Everyone tries to make it grand in Naa Damba, which includes feasting and acts of homage and excitement. It is also celebrated like that of the 11th with rice picking in the morning and dance in the evening. The 18th day is the farewell Damba, which is known as Belkusi. The highest-ranking sub chief will lead other low sectional chiefs and elders to thank the sectional chiefs leading to the climax where the people, chiefs and others assemble at the palace of the Yaa Naa or chief of the town.
They will move from house to house to greet the sectional chiefs and mobilize the people on issues such as peace, development, fund raising and resource mobilization among others. Politicians, NGOs, Companies and wealthy individuals are approached for support.
At the durbar grounds, most of the chiefs and the affluent in society ride on horses to display their culture, values, and heritage for admiration, tourism, education and advocacy. They display horse riding and dance skills while the farewell and thanksgiving continue into the night. Balogu, chief of Yendi is the last to be thanked while Zohi Naa is the first to be thanked.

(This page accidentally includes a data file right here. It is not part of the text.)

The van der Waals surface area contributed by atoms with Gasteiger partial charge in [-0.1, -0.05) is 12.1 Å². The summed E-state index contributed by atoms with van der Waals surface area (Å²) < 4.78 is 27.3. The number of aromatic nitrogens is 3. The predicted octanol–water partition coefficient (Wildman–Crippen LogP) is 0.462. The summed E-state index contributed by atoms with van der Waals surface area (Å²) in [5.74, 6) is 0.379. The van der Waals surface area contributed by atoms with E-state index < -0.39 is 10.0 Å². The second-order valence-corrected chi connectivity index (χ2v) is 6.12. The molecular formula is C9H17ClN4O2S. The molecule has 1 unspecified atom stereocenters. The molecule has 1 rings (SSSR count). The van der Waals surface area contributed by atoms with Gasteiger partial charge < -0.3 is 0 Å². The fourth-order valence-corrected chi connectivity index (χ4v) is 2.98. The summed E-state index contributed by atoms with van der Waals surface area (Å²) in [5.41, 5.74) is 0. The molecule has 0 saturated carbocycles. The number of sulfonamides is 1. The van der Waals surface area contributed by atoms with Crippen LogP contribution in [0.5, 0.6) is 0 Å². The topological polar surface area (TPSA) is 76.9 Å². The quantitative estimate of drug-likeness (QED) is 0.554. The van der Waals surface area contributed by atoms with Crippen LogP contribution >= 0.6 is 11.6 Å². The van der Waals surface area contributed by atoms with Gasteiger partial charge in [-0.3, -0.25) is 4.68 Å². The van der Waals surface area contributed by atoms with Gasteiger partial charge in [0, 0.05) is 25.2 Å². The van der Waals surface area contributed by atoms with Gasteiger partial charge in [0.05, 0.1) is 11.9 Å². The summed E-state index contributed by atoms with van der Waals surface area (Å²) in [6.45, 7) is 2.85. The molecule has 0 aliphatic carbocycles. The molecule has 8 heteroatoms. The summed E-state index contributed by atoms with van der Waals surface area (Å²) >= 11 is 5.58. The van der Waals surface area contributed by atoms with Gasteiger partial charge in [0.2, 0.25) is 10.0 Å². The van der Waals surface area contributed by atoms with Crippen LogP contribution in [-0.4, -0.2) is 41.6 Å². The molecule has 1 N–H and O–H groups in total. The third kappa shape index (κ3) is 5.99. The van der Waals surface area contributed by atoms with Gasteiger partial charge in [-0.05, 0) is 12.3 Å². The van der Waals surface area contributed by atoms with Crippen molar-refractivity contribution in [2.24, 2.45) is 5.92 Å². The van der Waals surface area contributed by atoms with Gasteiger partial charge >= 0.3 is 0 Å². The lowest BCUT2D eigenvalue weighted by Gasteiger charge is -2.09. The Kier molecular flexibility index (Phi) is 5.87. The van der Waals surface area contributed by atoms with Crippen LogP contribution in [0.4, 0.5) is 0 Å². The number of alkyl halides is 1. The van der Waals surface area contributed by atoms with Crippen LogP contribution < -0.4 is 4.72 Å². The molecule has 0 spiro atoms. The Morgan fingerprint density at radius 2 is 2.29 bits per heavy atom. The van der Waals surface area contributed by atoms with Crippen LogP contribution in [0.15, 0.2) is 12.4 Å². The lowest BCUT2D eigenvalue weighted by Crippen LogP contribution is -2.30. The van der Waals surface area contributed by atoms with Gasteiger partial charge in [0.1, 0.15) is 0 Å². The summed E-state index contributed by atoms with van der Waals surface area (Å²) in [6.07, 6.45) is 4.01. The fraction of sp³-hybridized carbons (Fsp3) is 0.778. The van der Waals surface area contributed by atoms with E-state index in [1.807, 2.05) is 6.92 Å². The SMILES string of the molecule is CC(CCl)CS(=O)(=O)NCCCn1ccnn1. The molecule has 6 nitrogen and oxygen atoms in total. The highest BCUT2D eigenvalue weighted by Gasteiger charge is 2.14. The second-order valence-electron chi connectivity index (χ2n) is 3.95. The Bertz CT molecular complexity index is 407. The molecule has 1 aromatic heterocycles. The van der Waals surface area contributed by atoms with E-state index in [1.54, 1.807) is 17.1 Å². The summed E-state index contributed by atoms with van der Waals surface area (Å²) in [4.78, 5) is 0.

Thus, the Damba at Yendi, the seat of the Ya-Naa is elegant (Laggard Issah). The historical and cultural heritage is on display for general education of the public, tourism and entertainment. It is worthy to mention that there is Night Damba on the 11th and the 17th day of celebrations at the Chief’s palace. Chiefs, elders, drummers and the people assemble by 12.00 noon and dance till daybreak. During the night, women sing praises to the chiefs in Dagbon while drumming and dancing continue till daybreak.
Damba festival is in effect a thanksgiving festival and a time for families to meet, and socialize. It is also for auditing and evaluating the past and planning for the future. This is the period the Dagbamba who reside outside Dagbon travel home for the festivities.